As many as 900 children have been tested positive for HIV in the Pakistani city of Ratodero in Larkana district of Sindh province.
Gulbahar Shaikh, a local journalist had reported the outbreak of HIV epidemic to residents of the city in April, as per a New York Times report. Their report states that the number of HIV infected people has risen to over a 1,000 in the past five months, and the city’s doctors are still struggling to cope with the situation.
The reason behind the dramatic outbreak was singled out to be Muzaffar Ghanghro who used old and trashed syringes on patients. However, health officials have retracted their statement saying the problem may have more reasons.
Being the only paediatrician charging Rs 14 per visit, most parents from Ratodero took their children to him for medical diagnosis.
In a region that is home to some of Pakistan’s most financially deprived communities with high illiteracy rates, Ghanghro’s cheap medical services were sought after. However, when one resident raised an alarm over Ghanghro using a trashed syringe on his son, he was shouted at and told that he was too poor to pay for a new one.
“He said, ‘If you don’t want my treatment, go to another doctor.” Mr Jalbani, a labourer, told The New York Times. “My wife and I had to starve ourselves to pay for the medicine,” he added.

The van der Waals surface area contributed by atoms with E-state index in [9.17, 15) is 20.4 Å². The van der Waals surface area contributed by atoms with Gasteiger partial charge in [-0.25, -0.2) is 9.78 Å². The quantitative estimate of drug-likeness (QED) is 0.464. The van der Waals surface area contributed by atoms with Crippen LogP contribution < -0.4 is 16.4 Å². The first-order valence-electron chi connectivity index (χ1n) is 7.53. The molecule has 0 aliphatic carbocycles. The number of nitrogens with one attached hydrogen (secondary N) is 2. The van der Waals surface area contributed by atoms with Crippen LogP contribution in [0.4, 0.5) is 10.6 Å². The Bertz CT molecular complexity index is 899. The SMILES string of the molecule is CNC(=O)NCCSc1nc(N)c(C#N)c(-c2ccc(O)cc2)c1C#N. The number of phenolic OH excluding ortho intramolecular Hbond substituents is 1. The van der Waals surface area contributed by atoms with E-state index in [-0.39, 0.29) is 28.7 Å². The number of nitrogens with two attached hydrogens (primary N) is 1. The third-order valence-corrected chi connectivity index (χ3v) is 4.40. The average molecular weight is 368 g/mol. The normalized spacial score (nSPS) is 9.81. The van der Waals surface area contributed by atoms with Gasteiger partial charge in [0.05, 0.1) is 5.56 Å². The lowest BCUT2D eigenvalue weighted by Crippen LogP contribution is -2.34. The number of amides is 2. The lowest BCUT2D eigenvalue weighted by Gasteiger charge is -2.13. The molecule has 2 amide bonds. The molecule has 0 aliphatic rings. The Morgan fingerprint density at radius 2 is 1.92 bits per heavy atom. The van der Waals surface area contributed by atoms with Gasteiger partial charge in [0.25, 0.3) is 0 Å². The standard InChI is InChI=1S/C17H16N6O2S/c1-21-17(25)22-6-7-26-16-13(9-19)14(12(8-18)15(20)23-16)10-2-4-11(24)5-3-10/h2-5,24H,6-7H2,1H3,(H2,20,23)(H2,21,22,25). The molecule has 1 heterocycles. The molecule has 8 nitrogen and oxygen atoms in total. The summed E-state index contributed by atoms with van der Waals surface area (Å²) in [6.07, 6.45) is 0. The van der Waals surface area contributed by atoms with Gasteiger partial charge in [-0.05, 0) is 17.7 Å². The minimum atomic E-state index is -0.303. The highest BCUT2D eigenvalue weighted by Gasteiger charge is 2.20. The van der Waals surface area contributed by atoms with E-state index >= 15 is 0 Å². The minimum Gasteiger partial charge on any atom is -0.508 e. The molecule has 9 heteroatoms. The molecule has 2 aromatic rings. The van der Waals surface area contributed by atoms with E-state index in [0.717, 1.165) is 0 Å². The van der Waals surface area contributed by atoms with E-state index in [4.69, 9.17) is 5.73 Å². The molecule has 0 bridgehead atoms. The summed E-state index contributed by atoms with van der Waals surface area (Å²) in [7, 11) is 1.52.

Ghanghro was arrested and charged by the police with negligence, manslaughter and for causing unintentional harm. But he has not yet been convicted and continues to work at a public hospital in the city.
The Pakistan government has reportedly shut down clinics with unregistered blood banks and doctors, and found that many have been reusing syringes, The Wire reported. There are also many barbers and dentists in the area who don’t follow hygienic practices, which could have also resulted in the rapid spread of the virus. The high rate of illiteracy in the region has led to a lack of awareness about HIV. People here are shunning the infected children due to the misconception that the virus may spread by touch.
In May, one man strangled his HIV positive wife to death, and in June, residents of a town discovered their neighbour tied to a tree after she had tested positive for the virus. The family said they had bound her to prevent her from spreading the virus to the rest of the town.
Things aren’t very bright in India as well. A 2018 RTI application brought revealed that over 500 patients in Maharashtra alone had been infected with HIV via septic needles.
In 2018, a quack in Uttar Pradesh was accused of infecting 46 people with the deadly virus by reusing syringes.
India may also be on the verge of an HIV outbreak as the government continues to ignore alarming reports about the spike in HIV cases. In 2016, a series of RTI requests had revealed that 14,474 cases of HIV through blood transfusion had been reported in India since 2009. It had also told that the Indian government was yet to order a study or inquiry into this medical crisis that puts millions of lives at risk.
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